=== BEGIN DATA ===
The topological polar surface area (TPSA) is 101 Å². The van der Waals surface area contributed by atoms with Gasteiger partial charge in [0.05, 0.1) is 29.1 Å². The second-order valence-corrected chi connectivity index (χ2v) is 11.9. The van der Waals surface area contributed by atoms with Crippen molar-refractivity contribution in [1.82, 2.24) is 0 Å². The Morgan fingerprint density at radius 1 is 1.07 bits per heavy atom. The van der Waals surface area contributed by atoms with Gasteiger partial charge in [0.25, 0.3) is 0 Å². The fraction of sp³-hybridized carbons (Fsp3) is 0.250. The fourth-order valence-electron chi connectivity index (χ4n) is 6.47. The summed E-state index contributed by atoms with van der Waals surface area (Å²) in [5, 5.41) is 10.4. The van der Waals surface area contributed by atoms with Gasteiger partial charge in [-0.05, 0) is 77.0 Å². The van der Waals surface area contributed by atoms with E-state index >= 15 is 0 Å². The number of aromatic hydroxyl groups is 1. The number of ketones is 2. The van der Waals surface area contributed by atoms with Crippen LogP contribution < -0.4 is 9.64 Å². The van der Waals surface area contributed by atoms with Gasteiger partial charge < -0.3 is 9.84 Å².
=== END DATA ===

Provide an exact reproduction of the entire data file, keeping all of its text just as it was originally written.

The topological polar surface area (TPSA) is 101 Å². The van der Waals surface area contributed by atoms with Gasteiger partial charge in [0.05, 0.1) is 29.1 Å². The second-order valence-corrected chi connectivity index (χ2v) is 11.9. The van der Waals surface area contributed by atoms with Crippen molar-refractivity contribution in [1.82, 2.24) is 0 Å². The Morgan fingerprint density at radius 1 is 1.07 bits per heavy atom. The van der Waals surface area contributed by atoms with Gasteiger partial charge in [0.25, 0.3) is 0 Å². The fraction of sp³-hybridized carbons (Fsp3) is 0.250. The fourth-order valence-electron chi connectivity index (χ4n) is 6.47. The summed E-state index contributed by atoms with van der Waals surface area (Å²) in [5, 5.41) is 10.4. The van der Waals surface area contributed by atoms with Gasteiger partial charge in [-0.05, 0) is 77.0 Å². The van der Waals surface area contributed by atoms with E-state index >= 15 is 0 Å². The number of aromatic hydroxyl groups is 1. The number of ketones is 2. The van der Waals surface area contributed by atoms with Crippen LogP contribution < -0.4 is 9.64 Å². The van der Waals surface area contributed by atoms with Gasteiger partial charge < -0.3 is 9.84 Å².